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US-China tensions escalated on Wednesday as Washington demanded that China close its Consulate General in Houston, Texas.
The Chinese embassy in the United States said on Wednesday the U.S. government's abrupt request to close the Chinese Consulate General in Houston as of July 24 is "a political provocation," and "an outrageous and unjustified move which sabotages China-U.S. relations.
"It is a political provocation unilaterally launched by the U.S. side, which seriously violates international law, basic norms governing international relations and the bilateral consular agreement between China and the U.S.," said the embassy in a statement.
The communication refers that over the years, Chinese diplomatic missions in the U.S., including the Consulate General in Houston, have been performing duties in strict accordance with the Vienna Convention on Diplomatic Relations and the Vienna Convention on Consular Relations.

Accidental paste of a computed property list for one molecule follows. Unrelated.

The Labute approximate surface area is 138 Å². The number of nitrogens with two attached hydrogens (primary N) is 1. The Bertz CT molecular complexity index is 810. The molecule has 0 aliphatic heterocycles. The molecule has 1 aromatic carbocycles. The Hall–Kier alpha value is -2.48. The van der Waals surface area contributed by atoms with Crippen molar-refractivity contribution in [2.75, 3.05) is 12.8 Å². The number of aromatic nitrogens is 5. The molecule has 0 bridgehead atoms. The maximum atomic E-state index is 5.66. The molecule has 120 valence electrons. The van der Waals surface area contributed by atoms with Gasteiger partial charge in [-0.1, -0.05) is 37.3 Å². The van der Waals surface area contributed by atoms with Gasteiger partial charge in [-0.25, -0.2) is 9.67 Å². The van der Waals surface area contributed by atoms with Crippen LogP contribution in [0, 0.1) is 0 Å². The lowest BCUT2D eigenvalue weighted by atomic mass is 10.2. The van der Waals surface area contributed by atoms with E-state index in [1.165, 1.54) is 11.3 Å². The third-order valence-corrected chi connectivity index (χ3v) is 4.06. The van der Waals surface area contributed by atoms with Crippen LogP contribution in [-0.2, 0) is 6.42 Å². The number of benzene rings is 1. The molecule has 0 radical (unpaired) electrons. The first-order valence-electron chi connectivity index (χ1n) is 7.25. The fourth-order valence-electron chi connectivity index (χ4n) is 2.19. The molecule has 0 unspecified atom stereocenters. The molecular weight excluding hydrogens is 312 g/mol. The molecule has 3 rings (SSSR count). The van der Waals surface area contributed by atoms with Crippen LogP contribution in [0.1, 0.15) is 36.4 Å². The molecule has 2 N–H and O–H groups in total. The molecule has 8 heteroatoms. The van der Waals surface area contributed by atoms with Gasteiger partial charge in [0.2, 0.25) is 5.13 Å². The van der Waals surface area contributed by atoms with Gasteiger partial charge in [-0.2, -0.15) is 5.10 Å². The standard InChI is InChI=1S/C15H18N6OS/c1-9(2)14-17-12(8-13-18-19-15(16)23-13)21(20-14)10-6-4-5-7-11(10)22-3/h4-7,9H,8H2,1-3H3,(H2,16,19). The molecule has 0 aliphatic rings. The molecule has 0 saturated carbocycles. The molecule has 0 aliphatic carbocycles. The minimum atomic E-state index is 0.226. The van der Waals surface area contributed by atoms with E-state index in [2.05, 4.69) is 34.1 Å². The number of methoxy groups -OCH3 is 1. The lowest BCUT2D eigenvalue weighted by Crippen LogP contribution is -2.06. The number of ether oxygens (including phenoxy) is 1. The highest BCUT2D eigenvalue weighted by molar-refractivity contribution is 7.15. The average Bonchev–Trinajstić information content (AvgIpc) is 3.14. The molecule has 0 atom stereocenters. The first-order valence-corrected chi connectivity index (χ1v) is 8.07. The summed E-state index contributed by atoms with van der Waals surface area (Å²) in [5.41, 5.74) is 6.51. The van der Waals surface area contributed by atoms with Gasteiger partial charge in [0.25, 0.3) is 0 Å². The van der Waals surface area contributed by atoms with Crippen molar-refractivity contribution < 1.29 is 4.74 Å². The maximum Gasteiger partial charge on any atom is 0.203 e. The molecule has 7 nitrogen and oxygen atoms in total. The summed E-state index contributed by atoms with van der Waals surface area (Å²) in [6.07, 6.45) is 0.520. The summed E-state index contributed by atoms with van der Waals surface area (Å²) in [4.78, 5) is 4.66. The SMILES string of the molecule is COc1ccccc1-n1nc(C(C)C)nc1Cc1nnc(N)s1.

Chinese Foreign Ministry spokesman Wang Wenbin has called the U.S. government's move "an unprecedented escalation" of hostilities amid the growing tension that dominates relations between Washington and Beijing, which have festered in recent months due to the intense trade and technology war, disputes over the handling of the pandemic and the new Chinese security law in Hong Kong.
The #US demanded the closure of Chinese Consulate General in #Houston in 3 days. The reason is to protect "American intellectual property & private information". Unbelievably ridiculous! pic.twitter.com/qTgWpDm33m
The U.S. State Department spokesperson, Morgan Ortagus, said that the move against the Chinese Consulate in Houston it is aimed to ensure the protection of American intellectual property and personal data of U.S. citizens, due to an alleged smoke outbreak at the Asian country's consulate's courtyard.
The Chinese embassy said the U.S. accusations are groundless fabrications, and the excuses it cites are far-fetched and untenable. For the U.S. side, if it is bent on attacking China, it will never be short of excuses.
"We urge the U.S. side to immediately revoke this erroneous decision. Otherwise, China will have to respond with legitimate and necessary actions," stated.
The Trump Administration's order comes a day after the Justice Department accused two Chinese citizens of allegedly working for their government by stealing intellectual property from Western companies in 11 countries, including companies developing a vaccine against the new coronavirus.